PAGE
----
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Scientists discover surprising link between ancient biology and restricted human hair growth

Surprising link between ancient biology and restricted human hair growth found
MPC1 is expressed in the human hair follicle and MPC inhibition stalls cell cycle progression and disrupts the expression of hair follicle signaling pathway genes. A) MPC1 and PDK immunoreactivity in the human hair follicle. CTS–connective tissue sheath. DP–dermal papilla; DSC–dermal sheath cup; GL–germinative layer; HS–hair shaft; IRS–inner root sheath; L-ORS–lower outer root sheath; SG–sebaceous gland. Regional analysis (zones of analysis indicated by red dashed lines) performed on 7 anagen hair follicles from 3 donors. Mann Whitney test, p value *** 0.0006. Scale bar 50 μm. B) Fluorescent EdU labeling on human hair follicle tissue sections shows how UK-5099 treatment blocks DNA replication in the hair follicle both within the bulge epithelium and hair matrix (HM). DP—dermal papilla. Scale bar 50 μm. C) Quantitative analysis of EdU and Ki-67 in the bulge and hair matrix following UK-5099 treatment. Ordinary One-way Anova with Multiple Comparisons. EdU analyses: Adjusted p-values *** 0.0002, **** <0.0001. Ki-67 analyses: Adjusted p-values ** 0.0018; *** 0.0006; **** <0.0001. N = 2–3 donors (6–10 independent anagen hair follicles per condition). Plotted line is the mean. D) Dot plot of the top 10 enriched IPA pathways following 40 μM UK-5099 treatment. Analysis conducted on 1206 genes with 2-fold change and padj <0.05. See also S3 Fig in S1 File. E) Volcano plot annotated with differentially expressed genes involved with FGF, IGF, TGFβ and Wnt signaling with an adjusted p value < 0.05 following treatment of human hair follicles with 40 μM UK-5099. Credit: PLOS ONE (2024). DOI: 10.1371/journal.pone.0303742

University of Manchester scientists have linked one of the ways that cells respond to stressful conditions with restricted healthy hair growth.

The Manchester Hair Research Group team unexpectedly discovered the link in a lab experiment where they were testing a drug to see if it would cultivate human scalp hair follicles in a dish. The study inadvertently led to a link to the —an ancient biological mechanism that occurs across life from yeast and roundworms through to humans.

The study is published in PLOS ONE.

The team hopes that their work in targeting the pathway might one day lead to treatments for hair loss.

Known in full as the Integrated Stress Response (ISR), it is triggered in stressful cellular conditions such as poor nutrient availability, viral infection, or when there is a buildup of misshapen proteins in cells. The ISR allows cells to put a brake on regular activities by making fewer new proteins, entering a partial stasis to adapt and deal with the stress. However, if it doesn't work, it can cause cells to die.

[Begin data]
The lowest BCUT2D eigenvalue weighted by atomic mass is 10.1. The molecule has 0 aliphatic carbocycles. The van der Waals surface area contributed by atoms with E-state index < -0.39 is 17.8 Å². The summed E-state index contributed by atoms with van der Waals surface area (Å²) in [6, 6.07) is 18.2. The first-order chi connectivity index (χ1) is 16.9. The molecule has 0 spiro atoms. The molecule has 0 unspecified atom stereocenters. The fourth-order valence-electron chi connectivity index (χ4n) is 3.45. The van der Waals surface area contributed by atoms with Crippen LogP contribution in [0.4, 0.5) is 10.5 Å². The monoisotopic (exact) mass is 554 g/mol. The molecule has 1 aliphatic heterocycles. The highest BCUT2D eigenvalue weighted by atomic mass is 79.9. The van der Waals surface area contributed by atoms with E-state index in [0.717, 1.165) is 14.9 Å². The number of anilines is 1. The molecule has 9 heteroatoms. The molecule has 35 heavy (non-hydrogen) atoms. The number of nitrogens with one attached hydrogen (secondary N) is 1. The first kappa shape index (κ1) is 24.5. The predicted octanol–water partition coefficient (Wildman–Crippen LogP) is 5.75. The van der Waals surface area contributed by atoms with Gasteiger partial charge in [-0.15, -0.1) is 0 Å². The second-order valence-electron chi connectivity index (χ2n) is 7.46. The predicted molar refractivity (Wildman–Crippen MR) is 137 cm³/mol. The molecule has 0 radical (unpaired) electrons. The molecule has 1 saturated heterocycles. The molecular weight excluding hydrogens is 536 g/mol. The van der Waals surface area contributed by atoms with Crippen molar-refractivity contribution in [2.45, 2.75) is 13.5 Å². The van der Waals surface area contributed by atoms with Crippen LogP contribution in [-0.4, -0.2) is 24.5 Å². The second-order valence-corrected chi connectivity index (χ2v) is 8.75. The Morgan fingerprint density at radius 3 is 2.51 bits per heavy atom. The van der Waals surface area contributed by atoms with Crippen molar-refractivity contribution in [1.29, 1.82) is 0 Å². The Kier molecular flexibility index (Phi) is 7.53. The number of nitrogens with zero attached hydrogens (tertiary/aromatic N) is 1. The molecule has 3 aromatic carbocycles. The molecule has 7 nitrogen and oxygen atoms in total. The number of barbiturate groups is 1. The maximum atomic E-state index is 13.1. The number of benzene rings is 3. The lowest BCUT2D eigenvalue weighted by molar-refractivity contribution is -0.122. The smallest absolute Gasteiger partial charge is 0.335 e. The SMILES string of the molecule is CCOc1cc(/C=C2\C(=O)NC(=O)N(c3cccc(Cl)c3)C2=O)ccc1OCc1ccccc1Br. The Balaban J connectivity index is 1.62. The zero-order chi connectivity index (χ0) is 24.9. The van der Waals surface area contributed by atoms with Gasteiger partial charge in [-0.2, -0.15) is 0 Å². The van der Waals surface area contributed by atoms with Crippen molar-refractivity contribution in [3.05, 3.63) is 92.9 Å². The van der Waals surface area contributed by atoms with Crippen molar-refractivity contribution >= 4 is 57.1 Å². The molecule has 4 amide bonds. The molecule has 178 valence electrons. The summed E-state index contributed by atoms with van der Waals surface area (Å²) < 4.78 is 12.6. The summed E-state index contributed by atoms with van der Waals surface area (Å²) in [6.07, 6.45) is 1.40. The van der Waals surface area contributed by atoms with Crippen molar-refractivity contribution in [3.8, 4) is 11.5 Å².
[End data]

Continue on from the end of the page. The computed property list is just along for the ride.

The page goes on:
ISR is already the subject of great interest to scientists studying cancer, neurodegenerative disorders and aging.

Dr. Talveen Purba, Research Fellow at The University of Manchester and senior author of the study, said, "We were testing a drug that targets metabolism in human hair follicles to influence how cells generate energy, which—based on the work of others—we expected to stimulate stem cells. However, we found the opposite was true: Hair growth was instead blocked, as cells, including , quickly stopped dividing."

They also found signs that mitochondria were dysfunctional, and there were disruptions in how cells communicate with each other. Using a combination of experimental approaches to look more closely, the team found signs that ISR activation was to blame.

Derek Pye, chief technician of the research group and co-author of the study, said, "When we look at hair follicles under the microscope, it's striking how consistent the response is between hair follicles from different people."

Following on from this early-stage research, the team is now looking to better understand the broader implications of the ISR in hair follicles, and examine its activity in people with hair loss conditions.

Dr. Purba added, "We're incredibly hopeful as we believe the activation of this pathway could play an important biological role in restricting hair growth in people with conditions, meaning that targeting it could lead to new treatments."

More information: Derek Pye et al, Activation of the integrated stress response in human hair follicles, PLOS ONE (2024). DOI: 10.1371/journal.pone.0303742

Journal information: PLoS ONE

Citation: Scientists discover surprising link between ancient biology and restricted human hair growth (2024, June 20) retrieved 15 July 2024 from
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